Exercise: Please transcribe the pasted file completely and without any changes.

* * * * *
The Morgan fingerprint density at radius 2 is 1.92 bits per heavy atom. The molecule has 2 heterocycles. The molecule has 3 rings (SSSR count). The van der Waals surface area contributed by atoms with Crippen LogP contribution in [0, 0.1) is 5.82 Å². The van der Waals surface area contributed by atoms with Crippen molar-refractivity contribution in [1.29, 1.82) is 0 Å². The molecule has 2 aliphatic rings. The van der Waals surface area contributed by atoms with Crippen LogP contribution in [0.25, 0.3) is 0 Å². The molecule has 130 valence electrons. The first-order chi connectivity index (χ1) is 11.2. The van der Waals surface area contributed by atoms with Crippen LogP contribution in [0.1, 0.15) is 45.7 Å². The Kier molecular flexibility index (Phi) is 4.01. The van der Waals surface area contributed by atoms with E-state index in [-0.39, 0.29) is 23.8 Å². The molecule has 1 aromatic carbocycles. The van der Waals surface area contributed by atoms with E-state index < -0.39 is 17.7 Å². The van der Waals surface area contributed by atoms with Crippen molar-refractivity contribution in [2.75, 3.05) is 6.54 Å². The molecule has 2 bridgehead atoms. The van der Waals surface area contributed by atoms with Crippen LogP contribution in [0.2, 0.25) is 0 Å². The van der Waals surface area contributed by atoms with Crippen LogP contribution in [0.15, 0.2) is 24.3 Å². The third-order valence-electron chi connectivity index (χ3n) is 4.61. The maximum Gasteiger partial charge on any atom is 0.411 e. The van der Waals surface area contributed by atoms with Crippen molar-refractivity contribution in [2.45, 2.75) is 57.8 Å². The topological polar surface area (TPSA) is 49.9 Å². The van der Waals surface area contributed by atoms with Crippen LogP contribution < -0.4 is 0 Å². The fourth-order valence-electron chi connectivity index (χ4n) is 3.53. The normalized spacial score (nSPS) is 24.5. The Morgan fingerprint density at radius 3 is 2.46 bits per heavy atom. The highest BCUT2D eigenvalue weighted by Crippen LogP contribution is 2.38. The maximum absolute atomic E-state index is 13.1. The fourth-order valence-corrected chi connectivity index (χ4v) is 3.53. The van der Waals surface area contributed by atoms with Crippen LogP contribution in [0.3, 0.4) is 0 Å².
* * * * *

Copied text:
The Morgan fingerprint density at radius 2 is 1.92 bits per heavy atom. The molecule has 2 heterocycles. The molecule has 3 rings (SSSR count). The van der Waals surface area contributed by atoms with Crippen LogP contribution in [0, 0.1) is 5.82 Å². The van der Waals surface area contributed by atoms with Crippen molar-refractivity contribution in [1.29, 1.82) is 0 Å². The molecule has 2 aliphatic rings. The van der Waals surface area contributed by atoms with Crippen LogP contribution in [0.25, 0.3) is 0 Å². The molecule has 130 valence electrons. The first-order chi connectivity index (χ1) is 11.2. The van der Waals surface area contributed by atoms with Crippen LogP contribution in [0.1, 0.15) is 45.7 Å². The Kier molecular flexibility index (Phi) is 4.01. The van der Waals surface area contributed by atoms with E-state index in [-0.39, 0.29) is 23.8 Å². The molecule has 1 aromatic carbocycles. The van der Waals surface area contributed by atoms with E-state index < -0.39 is 17.7 Å². The van der Waals surface area contributed by atoms with Crippen molar-refractivity contribution in [2.75, 3.05) is 6.54 Å². The molecule has 2 bridgehead atoms. The van der Waals surface area contributed by atoms with Crippen LogP contribution in [0.2, 0.25) is 0 Å². The van der Waals surface area contributed by atoms with Crippen LogP contribution in [0.15, 0.2) is 24.3 Å². The third-order valence-electron chi connectivity index (χ3n) is 4.61. The maximum Gasteiger partial charge on any atom is 0.411 e. The van der Waals surface area contributed by atoms with Crippen molar-refractivity contribution in [2.45, 2.75) is 57.8 Å². The topological polar surface area (TPSA) is 49.9 Å². The van der Waals surface area contributed by atoms with Crippen LogP contribution < -0.4 is 0 Å². The fourth-order valence-electron chi connectivity index (χ4n) is 3.53. The normalized spacial score (nSPS) is 24.5. The Morgan fingerprint density at radius 3 is 2.46 bits per heavy atom. The highest BCUT2D eigenvalue weighted by Crippen LogP contribution is 2.38. The maximum absolute atomic E-state index is 13.1. The fourth-order valence-corrected chi connectivity index (χ4v) is 3.53. The van der Waals surface area contributed by atoms with Crippen LogP contribution in [0.3, 0.4) is 0 Å².